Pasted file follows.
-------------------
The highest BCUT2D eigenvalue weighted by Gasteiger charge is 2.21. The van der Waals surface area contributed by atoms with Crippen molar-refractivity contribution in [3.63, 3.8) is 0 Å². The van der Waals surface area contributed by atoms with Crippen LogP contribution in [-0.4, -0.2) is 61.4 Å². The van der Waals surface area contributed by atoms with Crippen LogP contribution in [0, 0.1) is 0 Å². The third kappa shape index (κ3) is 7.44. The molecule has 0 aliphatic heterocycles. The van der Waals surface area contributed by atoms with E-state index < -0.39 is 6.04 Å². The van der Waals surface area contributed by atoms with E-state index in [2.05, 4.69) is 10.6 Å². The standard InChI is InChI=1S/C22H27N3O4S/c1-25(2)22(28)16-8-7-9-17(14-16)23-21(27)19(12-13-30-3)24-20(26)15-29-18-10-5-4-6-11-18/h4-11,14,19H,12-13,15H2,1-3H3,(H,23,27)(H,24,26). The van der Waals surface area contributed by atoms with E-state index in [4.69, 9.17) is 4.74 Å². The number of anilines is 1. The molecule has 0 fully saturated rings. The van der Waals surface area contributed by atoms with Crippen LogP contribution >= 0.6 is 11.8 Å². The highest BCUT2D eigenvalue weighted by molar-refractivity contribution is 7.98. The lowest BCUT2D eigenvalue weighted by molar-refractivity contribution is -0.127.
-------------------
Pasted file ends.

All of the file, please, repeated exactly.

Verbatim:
The highest BCUT2D eigenvalue weighted by Gasteiger charge is 2.21. The van der Waals surface area contributed by atoms with Crippen molar-refractivity contribution in [3.63, 3.8) is 0 Å². The van der Waals surface area contributed by atoms with Crippen LogP contribution in [-0.4, -0.2) is 61.4 Å². The van der Waals surface area contributed by atoms with Crippen LogP contribution in [0, 0.1) is 0 Å². The third kappa shape index (κ3) is 7.44. The molecule has 0 aliphatic heterocycles. The van der Waals surface area contributed by atoms with E-state index < -0.39 is 6.04 Å². The van der Waals surface area contributed by atoms with E-state index in [2.05, 4.69) is 10.6 Å². The standard InChI is InChI=1S/C22H27N3O4S/c1-25(2)22(28)16-8-7-9-17(14-16)23-21(27)19(12-13-30-3)24-20(26)15-29-18-10-5-4-6-11-18/h4-11,14,19H,12-13,15H2,1-3H3,(H,23,27)(H,24,26). The van der Waals surface area contributed by atoms with E-state index in [4.69, 9.17) is 4.74 Å². The number of anilines is 1. The molecule has 0 fully saturated rings. The van der Waals surface area contributed by atoms with Crippen LogP contribution >= 0.6 is 11.8 Å². The highest BCUT2D eigenvalue weighted by molar-refractivity contribution is 7.98. The lowest BCUT2D eigenvalue weighted by molar-refractivity contribution is -0.127.